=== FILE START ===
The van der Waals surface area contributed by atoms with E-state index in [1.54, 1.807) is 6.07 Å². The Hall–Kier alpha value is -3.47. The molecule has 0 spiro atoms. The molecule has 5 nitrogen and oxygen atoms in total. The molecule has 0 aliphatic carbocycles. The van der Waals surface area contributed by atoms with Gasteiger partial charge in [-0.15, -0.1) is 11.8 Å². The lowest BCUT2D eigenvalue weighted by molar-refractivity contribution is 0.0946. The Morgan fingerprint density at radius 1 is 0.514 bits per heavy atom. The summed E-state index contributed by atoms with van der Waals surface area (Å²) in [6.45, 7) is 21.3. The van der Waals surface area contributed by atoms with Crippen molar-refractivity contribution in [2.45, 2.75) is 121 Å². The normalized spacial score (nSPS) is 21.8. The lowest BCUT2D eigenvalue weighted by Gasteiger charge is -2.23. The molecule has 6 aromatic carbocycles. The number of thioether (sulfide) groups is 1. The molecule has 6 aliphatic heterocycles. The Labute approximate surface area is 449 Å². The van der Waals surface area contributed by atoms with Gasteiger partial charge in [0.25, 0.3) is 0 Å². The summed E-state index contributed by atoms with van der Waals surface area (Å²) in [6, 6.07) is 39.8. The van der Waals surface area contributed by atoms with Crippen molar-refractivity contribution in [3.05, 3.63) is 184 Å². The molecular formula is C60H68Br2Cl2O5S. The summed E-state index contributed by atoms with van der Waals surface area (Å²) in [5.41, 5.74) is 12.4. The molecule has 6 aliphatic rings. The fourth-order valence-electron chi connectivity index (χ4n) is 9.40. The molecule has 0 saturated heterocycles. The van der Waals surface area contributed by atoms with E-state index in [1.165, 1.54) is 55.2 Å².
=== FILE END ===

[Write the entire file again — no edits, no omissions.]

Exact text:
The van der Waals surface area contributed by atoms with E-state index in [1.54, 1.807) is 6.07 Å². The Hall–Kier alpha value is -3.47. The molecule has 0 spiro atoms. The molecule has 5 nitrogen and oxygen atoms in total. The molecule has 0 aliphatic carbocycles. The van der Waals surface area contributed by atoms with Gasteiger partial charge in [-0.15, -0.1) is 11.8 Å². The lowest BCUT2D eigenvalue weighted by molar-refractivity contribution is 0.0946. The Morgan fingerprint density at radius 1 is 0.514 bits per heavy atom. The summed E-state index contributed by atoms with van der Waals surface area (Å²) in [6.45, 7) is 21.3. The van der Waals surface area contributed by atoms with Crippen molar-refractivity contribution in [2.45, 2.75) is 121 Å². The normalized spacial score (nSPS) is 21.8. The lowest BCUT2D eigenvalue weighted by Gasteiger charge is -2.23. The molecule has 6 aromatic carbocycles. The number of thioether (sulfide) groups is 1. The molecule has 6 aliphatic heterocycles. The Labute approximate surface area is 449 Å². The van der Waals surface area contributed by atoms with Gasteiger partial charge in [0.25, 0.3) is 0 Å². The summed E-state index contributed by atoms with van der Waals surface area (Å²) in [6, 6.07) is 39.8. The van der Waals surface area contributed by atoms with Crippen molar-refractivity contribution in [3.05, 3.63) is 184 Å². The molecular formula is C60H68Br2Cl2O5S. The summed E-state index contributed by atoms with van der Waals surface area (Å²) in [5.41, 5.74) is 12.4. The molecule has 6 aliphatic rings. The fourth-order valence-electron chi connectivity index (χ4n) is 9.40. The molecule has 0 saturated heterocycles. The van der Waals surface area contributed by atoms with E-state index in [1.165, 1.54) is 55.2 Å².